In the early 1960s, she was discovered by filmdom's producer/director power team, Ismail Merchant and James Ivory. They had read her 1963 novel, Householder (on order) and asked her to write the screenplay for the film (on order) by the same name which was released later that year.

Thus began a long successful partnership. The Merchant/Ivory/Jhabvala 22-film collaboration resulted in two Oscars for Ms. Jhabvala -- A Room with a View (1986) and Howards End (1993).

Ms. Jhabvala was also feted with many literary awards, as well. In 1975, she won the then-called Booker McConnell Prize for Fiction (now known as the Man Booker Prize) for Heat and Dust. In 1984, she was tapped for one of the much-coveted MacArthur Foundation fellowships.

Ms. Jhabvala's last novel, My Nine Lives was published in 2004. Her final book, a collection of short stories, A Lovesong for India came out two years ago. Her very last piece of published writing appeared in the March 25, 2013 edition of The New Yorker. It is a short story called The Judge's Will.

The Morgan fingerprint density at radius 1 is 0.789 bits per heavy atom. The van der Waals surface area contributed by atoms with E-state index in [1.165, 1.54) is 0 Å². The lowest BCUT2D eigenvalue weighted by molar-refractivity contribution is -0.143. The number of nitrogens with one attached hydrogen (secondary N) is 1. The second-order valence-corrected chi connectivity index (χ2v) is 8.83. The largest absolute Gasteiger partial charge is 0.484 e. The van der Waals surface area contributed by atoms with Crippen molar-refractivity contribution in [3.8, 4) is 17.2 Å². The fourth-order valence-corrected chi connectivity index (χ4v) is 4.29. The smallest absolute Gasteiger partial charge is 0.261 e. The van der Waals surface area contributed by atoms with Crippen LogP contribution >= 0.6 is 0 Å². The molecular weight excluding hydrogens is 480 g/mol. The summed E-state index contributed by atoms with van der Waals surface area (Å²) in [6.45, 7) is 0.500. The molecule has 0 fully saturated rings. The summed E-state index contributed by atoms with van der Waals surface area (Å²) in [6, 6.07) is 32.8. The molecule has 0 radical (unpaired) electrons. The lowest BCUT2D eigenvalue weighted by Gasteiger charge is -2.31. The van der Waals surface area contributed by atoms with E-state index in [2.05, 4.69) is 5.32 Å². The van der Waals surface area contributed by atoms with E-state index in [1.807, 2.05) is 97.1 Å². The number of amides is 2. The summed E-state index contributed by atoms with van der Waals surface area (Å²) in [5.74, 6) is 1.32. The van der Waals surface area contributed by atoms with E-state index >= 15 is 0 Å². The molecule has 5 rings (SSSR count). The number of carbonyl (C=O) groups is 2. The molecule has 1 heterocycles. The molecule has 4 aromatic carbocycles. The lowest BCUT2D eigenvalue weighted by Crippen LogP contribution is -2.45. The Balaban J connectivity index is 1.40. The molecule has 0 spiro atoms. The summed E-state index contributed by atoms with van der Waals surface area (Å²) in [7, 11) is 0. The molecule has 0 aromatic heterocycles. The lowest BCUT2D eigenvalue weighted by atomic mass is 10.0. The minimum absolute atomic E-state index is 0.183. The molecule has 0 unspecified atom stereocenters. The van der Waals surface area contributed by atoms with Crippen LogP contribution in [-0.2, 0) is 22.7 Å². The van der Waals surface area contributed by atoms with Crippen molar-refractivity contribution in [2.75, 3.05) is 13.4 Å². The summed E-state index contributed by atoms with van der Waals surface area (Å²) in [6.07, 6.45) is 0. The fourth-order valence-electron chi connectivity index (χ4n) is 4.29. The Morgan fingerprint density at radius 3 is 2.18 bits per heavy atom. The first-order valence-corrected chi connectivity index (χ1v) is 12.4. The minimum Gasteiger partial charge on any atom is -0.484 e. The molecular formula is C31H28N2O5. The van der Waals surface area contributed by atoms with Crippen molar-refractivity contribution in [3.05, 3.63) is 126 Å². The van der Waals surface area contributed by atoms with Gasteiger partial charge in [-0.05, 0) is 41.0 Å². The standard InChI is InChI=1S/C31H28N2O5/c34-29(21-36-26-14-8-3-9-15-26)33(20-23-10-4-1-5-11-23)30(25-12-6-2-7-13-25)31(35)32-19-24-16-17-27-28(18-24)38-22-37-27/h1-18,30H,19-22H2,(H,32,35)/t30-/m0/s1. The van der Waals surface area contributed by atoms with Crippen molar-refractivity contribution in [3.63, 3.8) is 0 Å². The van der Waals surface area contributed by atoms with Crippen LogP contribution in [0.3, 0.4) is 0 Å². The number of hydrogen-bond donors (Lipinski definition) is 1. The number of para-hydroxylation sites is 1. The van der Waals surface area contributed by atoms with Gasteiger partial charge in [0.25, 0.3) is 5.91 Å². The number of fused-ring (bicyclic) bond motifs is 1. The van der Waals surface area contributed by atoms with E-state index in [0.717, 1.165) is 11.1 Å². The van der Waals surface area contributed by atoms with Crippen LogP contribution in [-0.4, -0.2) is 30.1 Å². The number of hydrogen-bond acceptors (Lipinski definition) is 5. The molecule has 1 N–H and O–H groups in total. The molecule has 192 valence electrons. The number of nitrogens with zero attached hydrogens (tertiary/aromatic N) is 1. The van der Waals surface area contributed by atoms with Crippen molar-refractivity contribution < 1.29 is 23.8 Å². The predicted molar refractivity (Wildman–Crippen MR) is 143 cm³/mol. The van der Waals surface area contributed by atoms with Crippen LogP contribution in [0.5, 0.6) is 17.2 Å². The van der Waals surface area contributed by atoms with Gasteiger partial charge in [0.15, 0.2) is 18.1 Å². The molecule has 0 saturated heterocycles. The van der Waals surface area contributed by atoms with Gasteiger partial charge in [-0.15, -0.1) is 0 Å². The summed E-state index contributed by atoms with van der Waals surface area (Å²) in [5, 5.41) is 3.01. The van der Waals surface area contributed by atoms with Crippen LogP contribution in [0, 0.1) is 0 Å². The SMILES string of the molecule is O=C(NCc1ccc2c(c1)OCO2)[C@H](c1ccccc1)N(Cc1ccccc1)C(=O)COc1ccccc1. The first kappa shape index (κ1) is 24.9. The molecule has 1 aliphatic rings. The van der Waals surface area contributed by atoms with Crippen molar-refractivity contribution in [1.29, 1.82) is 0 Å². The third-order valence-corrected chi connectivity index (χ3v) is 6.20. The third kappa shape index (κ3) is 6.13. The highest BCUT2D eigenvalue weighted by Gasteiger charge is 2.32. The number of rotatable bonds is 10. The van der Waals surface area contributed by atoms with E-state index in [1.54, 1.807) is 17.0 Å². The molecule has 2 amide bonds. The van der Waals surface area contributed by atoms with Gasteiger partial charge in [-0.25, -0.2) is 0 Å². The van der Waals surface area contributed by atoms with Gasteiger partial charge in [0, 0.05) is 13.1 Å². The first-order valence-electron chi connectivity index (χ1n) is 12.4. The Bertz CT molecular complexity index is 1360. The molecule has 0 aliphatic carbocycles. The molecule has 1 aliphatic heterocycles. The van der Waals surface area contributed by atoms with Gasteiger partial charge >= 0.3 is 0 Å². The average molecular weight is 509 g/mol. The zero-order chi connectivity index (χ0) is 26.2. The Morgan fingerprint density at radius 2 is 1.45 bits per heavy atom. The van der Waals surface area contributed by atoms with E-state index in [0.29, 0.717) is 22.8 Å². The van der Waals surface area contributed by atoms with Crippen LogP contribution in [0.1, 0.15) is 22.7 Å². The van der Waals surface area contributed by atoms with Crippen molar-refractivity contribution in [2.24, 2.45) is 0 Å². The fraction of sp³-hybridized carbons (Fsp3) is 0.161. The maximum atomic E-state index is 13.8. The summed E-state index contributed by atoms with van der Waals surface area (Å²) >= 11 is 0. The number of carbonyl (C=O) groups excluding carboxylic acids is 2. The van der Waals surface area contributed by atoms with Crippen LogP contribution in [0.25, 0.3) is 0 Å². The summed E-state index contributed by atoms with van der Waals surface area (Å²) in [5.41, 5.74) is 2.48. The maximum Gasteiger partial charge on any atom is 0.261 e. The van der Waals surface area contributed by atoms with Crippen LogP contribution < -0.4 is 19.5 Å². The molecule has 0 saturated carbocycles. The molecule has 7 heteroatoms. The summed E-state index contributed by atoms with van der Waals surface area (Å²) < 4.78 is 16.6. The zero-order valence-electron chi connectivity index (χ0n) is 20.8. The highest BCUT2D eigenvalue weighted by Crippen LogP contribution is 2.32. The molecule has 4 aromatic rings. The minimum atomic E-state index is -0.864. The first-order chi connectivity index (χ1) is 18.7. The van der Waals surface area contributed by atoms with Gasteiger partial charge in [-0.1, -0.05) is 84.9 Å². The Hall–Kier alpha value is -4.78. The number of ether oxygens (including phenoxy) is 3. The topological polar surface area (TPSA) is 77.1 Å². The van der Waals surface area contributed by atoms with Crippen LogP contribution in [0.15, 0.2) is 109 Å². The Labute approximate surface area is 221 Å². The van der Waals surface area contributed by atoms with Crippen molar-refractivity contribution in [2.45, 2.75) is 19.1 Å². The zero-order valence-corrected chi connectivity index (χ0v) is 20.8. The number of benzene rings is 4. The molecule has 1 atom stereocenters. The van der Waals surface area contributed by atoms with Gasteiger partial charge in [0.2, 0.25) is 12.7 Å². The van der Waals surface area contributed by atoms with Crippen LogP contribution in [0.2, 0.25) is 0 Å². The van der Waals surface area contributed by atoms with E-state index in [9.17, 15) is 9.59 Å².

Ms. Jhabvala, who was85, died of an unspecified pulmonary ailment.

A Movie in the Making - Divergent

Veronica Roth says, "Okay, so you may have seen/heard rumors of this already, so it's not exactly new news, but it is Officially Official, which means that I can tell you my thoughts. KATE WINSLET has been cast as Jeanine Matthews! What can I say? When I found out, I was floored. I grew up watching Kate Winslet in movies, whether it was Titanic or Eternal Sunshine of the Spotless Mind or The Reader, and she is an incredible actress, and I am sure that she will be extraordinary as Jeanine. I'm excited to see the complexity and depth she'll bring to the role."

The film is now in pre-production, and will be coming to theaters sometime in 2014. But you can read the book and it's sequel, Insurgent, now. Roth is in the process of writing the as-yet-untitled third book in the series, which will be published October 22, 2013.

Interview with filmmaker David Sherman

During the Ann Arbor Film Festival's 50th anniversary last year, filmmaker David Sherman spoke with us about his fourth AAFF entry, “Assassination in Dreamland." He also touches on Ann Arbor's connection with San Francisco area filmmakers and the importance of the creative discourse fostered by Festival communities. Check out additional interviews, posters, photographs, and information about this history of the Ann Arbor Film Festival at our Ann Arbor Film Festival Archive.